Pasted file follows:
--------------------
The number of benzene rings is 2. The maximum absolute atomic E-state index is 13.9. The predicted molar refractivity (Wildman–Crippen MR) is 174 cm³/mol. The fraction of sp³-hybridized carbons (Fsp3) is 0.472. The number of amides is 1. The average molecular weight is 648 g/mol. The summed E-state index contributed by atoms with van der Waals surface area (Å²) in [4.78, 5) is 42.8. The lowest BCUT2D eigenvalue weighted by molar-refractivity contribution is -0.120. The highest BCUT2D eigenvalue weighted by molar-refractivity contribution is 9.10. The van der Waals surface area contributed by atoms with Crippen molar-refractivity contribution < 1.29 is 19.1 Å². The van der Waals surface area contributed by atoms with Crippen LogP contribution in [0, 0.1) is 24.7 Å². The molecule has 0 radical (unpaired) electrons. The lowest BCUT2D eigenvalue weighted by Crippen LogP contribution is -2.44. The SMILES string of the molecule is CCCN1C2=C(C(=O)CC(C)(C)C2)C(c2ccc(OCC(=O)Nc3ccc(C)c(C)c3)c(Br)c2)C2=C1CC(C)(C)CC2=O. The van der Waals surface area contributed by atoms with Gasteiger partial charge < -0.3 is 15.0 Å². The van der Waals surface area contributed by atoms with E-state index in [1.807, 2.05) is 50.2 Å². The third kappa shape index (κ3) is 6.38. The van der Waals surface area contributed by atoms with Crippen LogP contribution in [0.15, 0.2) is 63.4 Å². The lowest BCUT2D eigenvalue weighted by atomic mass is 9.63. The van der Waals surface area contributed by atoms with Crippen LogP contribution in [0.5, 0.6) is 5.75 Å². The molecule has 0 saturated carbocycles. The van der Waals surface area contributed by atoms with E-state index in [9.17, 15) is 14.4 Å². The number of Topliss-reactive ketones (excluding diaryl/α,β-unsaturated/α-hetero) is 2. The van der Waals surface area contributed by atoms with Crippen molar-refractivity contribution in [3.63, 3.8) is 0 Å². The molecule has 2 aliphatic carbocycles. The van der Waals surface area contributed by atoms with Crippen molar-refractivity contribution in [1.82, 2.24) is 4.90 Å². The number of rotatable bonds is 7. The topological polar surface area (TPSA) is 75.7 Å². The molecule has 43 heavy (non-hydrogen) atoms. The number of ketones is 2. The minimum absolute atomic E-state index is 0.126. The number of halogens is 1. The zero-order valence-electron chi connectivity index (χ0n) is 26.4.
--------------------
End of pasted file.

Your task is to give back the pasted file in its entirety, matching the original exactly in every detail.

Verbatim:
The number of benzene rings is 2. The maximum absolute atomic E-state index is 13.9. The predicted molar refractivity (Wildman–Crippen MR) is 174 cm³/mol. The fraction of sp³-hybridized carbons (Fsp3) is 0.472. The number of amides is 1. The average molecular weight is 648 g/mol. The summed E-state index contributed by atoms with van der Waals surface area (Å²) in [4.78, 5) is 42.8. The lowest BCUT2D eigenvalue weighted by molar-refractivity contribution is -0.120. The highest BCUT2D eigenvalue weighted by molar-refractivity contribution is 9.10. The van der Waals surface area contributed by atoms with Crippen molar-refractivity contribution < 1.29 is 19.1 Å². The van der Waals surface area contributed by atoms with Crippen LogP contribution in [0, 0.1) is 24.7 Å². The molecule has 0 radical (unpaired) electrons. The lowest BCUT2D eigenvalue weighted by Crippen LogP contribution is -2.44. The SMILES string of the molecule is CCCN1C2=C(C(=O)CC(C)(C)C2)C(c2ccc(OCC(=O)Nc3ccc(C)c(C)c3)c(Br)c2)C2=C1CC(C)(C)CC2=O. The van der Waals surface area contributed by atoms with Gasteiger partial charge < -0.3 is 15.0 Å². The van der Waals surface area contributed by atoms with E-state index in [1.807, 2.05) is 50.2 Å². The third kappa shape index (κ3) is 6.38. The van der Waals surface area contributed by atoms with Crippen LogP contribution in [0.15, 0.2) is 63.4 Å². The lowest BCUT2D eigenvalue weighted by atomic mass is 9.63. The van der Waals surface area contributed by atoms with Crippen LogP contribution in [0.5, 0.6) is 5.75 Å². The molecule has 0 saturated carbocycles. The van der Waals surface area contributed by atoms with E-state index in [9.17, 15) is 14.4 Å². The number of Topliss-reactive ketones (excluding diaryl/α,β-unsaturated/α-hetero) is 2. The van der Waals surface area contributed by atoms with Crippen molar-refractivity contribution in [3.63, 3.8) is 0 Å². The molecule has 2 aliphatic carbocycles. The van der Waals surface area contributed by atoms with Crippen molar-refractivity contribution in [1.82, 2.24) is 4.90 Å². The number of rotatable bonds is 7. The topological polar surface area (TPSA) is 75.7 Å². The molecule has 43 heavy (non-hydrogen) atoms. The number of ketones is 2. The minimum absolute atomic E-state index is 0.126. The number of halogens is 1. The zero-order valence-electron chi connectivity index (χ0n) is 26.4.